Seafood poisoning from marine toxins is an under-recognized hazard for travelers, particularly in the tropics and subtropics. Furthermore, the risk is increasing because of factors such as climate change, coral reef damage and spread of toxic algal blooms.
CIGUATERA FISH POISONING
Ciguatera fish poisoning occurs after eating reef fish contaminated with potent toxins that originate from small marine organisms (dinoflagellates) that grow on and around coral reefs and are ingested by herbivorous fish. The toxins are then concentrated as they pass up the food chain to large carnivorous fish and finally to humans. Toxins in fish are concentrated in the liver, intestinal tract, roe and head. The risk of ciguatera is likely to increase as more coral reefs die because of climate change, construction and nutrient runoff.
Risk for Travelers
More than 50,000 cases of ciguatera poisoning occur globally every year. Ciguatera is widespread in tropical and subtropical waters and is particularly common in the Pacific and Indian Oceans and the Caribbean Sea. Fish that are most likely to cause ciguatera poisoning are carnivorous reef fish, including barracuda, grouper, moray eel, amberjack, sea bass or sturgeon. Omnivorous and herbivorous fish such as parrot fish, surgeonfish and red snapper can also be a risk.
Typical ciguatera poisoning results in a gastrointestinal illness, followed by neurological symptoms and, rarely, cardiovascular collapse. The first symptoms usually appear one to three hours after eating contaminated fish and include nausea, vomiting, diarrhea, and abdominal pain. Neurological symptoms appear 3–72 hours after the meal and include pain in the teeth or the sensation that the teeth are loose, itching, metallic taste, blurred vision or transient blindness. These symptoms usually last a few days to several weeks. Chronic neuropsychiatric symptoms resembling chronic fatigue syndrome may be disabling, last several months, and include malaise, depression, headaches and fatigue. Cardiac manifestations include arrhythmias, and hypotension. Commercial kits are available to test for ciguatera in fish. These are sensitive but expensive and there is no test for ciguatera in humans.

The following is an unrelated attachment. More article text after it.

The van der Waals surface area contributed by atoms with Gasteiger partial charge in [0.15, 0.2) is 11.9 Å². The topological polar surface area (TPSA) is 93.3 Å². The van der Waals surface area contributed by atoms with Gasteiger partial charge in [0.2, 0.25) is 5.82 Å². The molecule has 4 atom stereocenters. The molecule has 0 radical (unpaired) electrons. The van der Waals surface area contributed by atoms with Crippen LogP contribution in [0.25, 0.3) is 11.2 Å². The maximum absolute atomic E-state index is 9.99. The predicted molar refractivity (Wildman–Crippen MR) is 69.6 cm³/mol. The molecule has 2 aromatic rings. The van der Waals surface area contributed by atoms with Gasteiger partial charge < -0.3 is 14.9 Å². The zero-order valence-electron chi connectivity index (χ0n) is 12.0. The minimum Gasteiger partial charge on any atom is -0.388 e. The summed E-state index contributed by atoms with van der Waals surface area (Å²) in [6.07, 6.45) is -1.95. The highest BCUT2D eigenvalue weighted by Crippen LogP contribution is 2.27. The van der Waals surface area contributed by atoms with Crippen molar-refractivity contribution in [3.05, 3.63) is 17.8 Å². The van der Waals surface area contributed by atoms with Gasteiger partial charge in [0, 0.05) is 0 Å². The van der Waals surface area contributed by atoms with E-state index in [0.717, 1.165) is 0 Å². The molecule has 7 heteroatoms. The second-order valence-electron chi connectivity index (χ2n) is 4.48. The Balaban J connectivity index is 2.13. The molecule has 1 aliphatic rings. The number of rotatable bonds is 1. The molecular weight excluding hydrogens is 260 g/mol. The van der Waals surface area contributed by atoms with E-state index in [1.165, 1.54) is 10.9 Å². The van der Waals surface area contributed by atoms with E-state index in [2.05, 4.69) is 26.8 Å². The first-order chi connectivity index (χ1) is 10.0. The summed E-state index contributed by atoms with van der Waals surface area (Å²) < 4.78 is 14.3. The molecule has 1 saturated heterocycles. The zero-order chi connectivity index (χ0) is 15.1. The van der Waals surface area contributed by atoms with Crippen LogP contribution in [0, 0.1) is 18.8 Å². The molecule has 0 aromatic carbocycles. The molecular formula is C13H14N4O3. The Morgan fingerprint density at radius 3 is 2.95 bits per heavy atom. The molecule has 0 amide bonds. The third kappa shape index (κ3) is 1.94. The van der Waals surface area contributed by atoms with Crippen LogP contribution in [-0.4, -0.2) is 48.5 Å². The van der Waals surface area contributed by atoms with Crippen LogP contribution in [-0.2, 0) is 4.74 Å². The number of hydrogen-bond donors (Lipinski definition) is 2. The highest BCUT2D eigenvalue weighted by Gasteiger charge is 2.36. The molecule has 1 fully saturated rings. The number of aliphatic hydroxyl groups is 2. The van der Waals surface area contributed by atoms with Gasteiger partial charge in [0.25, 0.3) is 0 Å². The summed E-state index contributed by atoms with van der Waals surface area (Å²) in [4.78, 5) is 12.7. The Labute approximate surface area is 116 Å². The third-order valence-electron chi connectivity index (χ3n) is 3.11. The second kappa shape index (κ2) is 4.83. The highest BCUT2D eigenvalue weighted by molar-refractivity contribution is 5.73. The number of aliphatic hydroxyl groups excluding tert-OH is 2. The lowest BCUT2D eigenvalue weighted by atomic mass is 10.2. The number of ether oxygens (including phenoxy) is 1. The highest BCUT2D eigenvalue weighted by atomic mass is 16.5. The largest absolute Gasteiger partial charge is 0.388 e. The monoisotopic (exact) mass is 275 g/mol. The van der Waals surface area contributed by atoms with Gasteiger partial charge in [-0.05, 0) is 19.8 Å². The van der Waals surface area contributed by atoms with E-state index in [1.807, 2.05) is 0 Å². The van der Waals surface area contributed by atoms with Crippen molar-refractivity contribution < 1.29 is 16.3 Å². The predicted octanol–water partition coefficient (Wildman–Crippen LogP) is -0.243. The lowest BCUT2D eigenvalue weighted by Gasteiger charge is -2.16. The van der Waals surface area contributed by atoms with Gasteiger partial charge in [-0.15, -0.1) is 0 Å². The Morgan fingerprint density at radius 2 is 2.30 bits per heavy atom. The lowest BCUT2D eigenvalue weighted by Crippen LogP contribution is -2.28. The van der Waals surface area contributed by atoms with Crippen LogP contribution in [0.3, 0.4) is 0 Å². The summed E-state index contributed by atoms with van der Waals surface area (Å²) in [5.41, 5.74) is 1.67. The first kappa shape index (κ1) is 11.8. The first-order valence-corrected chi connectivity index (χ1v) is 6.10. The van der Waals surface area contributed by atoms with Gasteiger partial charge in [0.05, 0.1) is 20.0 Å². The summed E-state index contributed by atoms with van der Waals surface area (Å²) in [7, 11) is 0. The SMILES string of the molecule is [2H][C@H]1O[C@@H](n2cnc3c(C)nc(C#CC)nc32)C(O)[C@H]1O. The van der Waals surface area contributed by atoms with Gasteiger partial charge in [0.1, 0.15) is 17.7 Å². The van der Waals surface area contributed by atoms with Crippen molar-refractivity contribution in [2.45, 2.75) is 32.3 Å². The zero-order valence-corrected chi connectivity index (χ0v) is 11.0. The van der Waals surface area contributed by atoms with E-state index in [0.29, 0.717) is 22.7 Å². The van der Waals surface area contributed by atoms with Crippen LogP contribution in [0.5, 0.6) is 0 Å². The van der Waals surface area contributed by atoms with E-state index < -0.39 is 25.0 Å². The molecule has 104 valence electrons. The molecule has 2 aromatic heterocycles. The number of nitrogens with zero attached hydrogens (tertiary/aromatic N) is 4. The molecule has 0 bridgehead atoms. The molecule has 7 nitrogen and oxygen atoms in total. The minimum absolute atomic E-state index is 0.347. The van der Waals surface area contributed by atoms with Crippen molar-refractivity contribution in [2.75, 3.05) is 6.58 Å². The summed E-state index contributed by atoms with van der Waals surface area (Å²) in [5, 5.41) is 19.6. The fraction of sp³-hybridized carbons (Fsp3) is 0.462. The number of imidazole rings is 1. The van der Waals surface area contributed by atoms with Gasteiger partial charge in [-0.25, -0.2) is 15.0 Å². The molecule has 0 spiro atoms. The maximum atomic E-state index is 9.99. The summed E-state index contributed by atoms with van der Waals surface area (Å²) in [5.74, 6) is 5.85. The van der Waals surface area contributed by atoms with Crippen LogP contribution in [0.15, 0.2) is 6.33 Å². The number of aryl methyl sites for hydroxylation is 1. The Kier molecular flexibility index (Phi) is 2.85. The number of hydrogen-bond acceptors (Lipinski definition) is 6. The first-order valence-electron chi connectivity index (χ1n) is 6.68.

- Avoid or limit consumption of the reef fish listed above, particularly when the fish weighs six pounds or more.
- Never eat high-risk fish such as barracuda or moray eel.
- Avoid the parts of the fish that concentrate ciguatera toxin.
Remember that ciguatera toxins do not affect the texture, taste or smell of fish, and they are not destroyed by gastric acid, cooking, smoking, freezing, canning, salting or pickling. Commercial kits can be used to check if the fish is safe to eat.
There is no specific antidote and treatment is generally symptomatic and supportive. Intravenous mannitol has been reported to reduce the severity and duration of neurological symptoms, particularly if given within 48 hours of the appearance of symptoms.
Scombroid, one of the most common fish poisonings, occurs worldwide in both temperate and tropical waters. The illness occurs after eating improperly refrigerated or preserved fish containing high levels of histamine and often resembles a moderate to severe allergic reaction. Fish that cause scombroid have naturally high levels of histidine in the flesh and include tuna, mackerel, mahi-mahi (dolphin fish), sardine, anchovy, herring, bluefish, amberjack and marlin. Histamine and other scombrotoxins are resistant to cooking, smoking, canning or freezing.